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Is Firm Pricing State or Time-Dependent? Evidence from US Manufacturing

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Author Info

  • Virgiliu Midrigan

    (Ohio State University)

Abstract

If firm pricing is state, rather than time-dependent, firms are more likely to change prices whenever aggregate and idiosyncratic shocks reinforce each other and trigger desired price changes in the same direction. The distribution of idiosyncratic shocks across adjusting firms therefore varies over time in response to economy-wide disturbances: in times of, say, monetary expansions, the fraction of adjusting firms that have negative idiosyncratic technology shocks should increase. Using measures of technology shocks derived from production function estimates for four-digit US manufacturing industries, we find that sectoral inflation rates are more responsive to negative, as opposed to positive technology disturbances in periods of higher economy-wide inflation, commodity price increases and expansionary monetary policy shocks. We argue, using a quantitative state-dependent sticky price model calibrated to match key features of the US micro-price data, that these results suggest that pricing is state-dependent in US manufacturing.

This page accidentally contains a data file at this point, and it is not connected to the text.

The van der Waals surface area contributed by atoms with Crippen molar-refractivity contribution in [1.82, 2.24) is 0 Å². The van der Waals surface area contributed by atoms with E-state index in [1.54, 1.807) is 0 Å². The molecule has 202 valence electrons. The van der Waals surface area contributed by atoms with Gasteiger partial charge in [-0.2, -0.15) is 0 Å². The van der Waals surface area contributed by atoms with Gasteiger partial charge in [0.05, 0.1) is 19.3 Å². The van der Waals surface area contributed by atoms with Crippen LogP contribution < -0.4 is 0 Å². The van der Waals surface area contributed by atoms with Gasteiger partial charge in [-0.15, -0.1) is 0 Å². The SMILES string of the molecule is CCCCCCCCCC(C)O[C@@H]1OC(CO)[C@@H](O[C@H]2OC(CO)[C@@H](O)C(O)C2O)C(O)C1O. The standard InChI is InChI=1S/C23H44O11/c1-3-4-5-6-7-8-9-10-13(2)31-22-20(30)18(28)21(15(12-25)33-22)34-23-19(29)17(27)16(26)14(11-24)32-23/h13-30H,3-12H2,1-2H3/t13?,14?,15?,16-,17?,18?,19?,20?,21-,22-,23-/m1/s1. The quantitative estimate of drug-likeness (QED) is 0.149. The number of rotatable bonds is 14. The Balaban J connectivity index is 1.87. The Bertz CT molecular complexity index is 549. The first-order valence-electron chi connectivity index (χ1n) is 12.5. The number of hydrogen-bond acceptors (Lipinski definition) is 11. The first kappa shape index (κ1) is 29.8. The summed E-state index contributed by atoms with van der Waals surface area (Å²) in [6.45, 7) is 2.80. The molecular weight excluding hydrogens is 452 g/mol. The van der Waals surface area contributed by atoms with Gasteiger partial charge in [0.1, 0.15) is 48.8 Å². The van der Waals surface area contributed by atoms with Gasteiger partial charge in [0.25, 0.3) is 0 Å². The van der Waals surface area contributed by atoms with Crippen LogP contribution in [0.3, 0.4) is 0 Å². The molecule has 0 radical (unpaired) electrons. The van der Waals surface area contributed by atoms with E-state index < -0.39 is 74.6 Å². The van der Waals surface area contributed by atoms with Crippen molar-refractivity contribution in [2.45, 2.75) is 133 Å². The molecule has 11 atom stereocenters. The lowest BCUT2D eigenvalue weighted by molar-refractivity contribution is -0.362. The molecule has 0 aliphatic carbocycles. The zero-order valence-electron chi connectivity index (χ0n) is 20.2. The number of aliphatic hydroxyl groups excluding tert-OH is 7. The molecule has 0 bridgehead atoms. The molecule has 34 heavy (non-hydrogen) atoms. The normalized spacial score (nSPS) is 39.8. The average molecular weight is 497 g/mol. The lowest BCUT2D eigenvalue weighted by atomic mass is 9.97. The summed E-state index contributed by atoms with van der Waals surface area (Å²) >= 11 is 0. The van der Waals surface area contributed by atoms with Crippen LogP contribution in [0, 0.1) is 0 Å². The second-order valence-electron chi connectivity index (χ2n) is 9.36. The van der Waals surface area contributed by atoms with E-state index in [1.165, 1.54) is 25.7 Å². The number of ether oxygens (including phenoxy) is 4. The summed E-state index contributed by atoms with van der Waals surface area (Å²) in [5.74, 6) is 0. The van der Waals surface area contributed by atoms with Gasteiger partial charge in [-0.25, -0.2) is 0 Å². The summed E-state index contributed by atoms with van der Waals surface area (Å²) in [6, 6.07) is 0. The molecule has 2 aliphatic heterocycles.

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Bibliographic Info

Paper provided by EconWPA in its series Macroeconomics with number 0511005.

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Length: 43 pages
Date of creation: 01 Nov 2005
Date of revision:
Handle: RePEc:wpa:wuwpma:0511005

Note: Type of Document - pdf; pages: 43
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Web page: http://128.118.178.162

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Keywords: state-dependent pricing; time-dependent pricing; technology shocks;

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References

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Cited by:
  1. David Demery, 2010. "State-Dependent Pricing and the Non-Neutrality of Money," Bristol Economics Discussion Papers 10/615, Department of Economics, University of Bristol, UK.
  2. Chi-Young Choi, 2010. "Reconsidering the Relationship between Inflation and Relative Price Variability," Journal of Money, Credit and Banking, Blackwell Publishing, vol. 42(5), pages 769-798, 08.
  3. Brent Neiman, 2009. "A State-Dependent Model of Intermediate Goods Pricing," Working Papers 2010-006, Becker Friedman Institute for Research In Economics.

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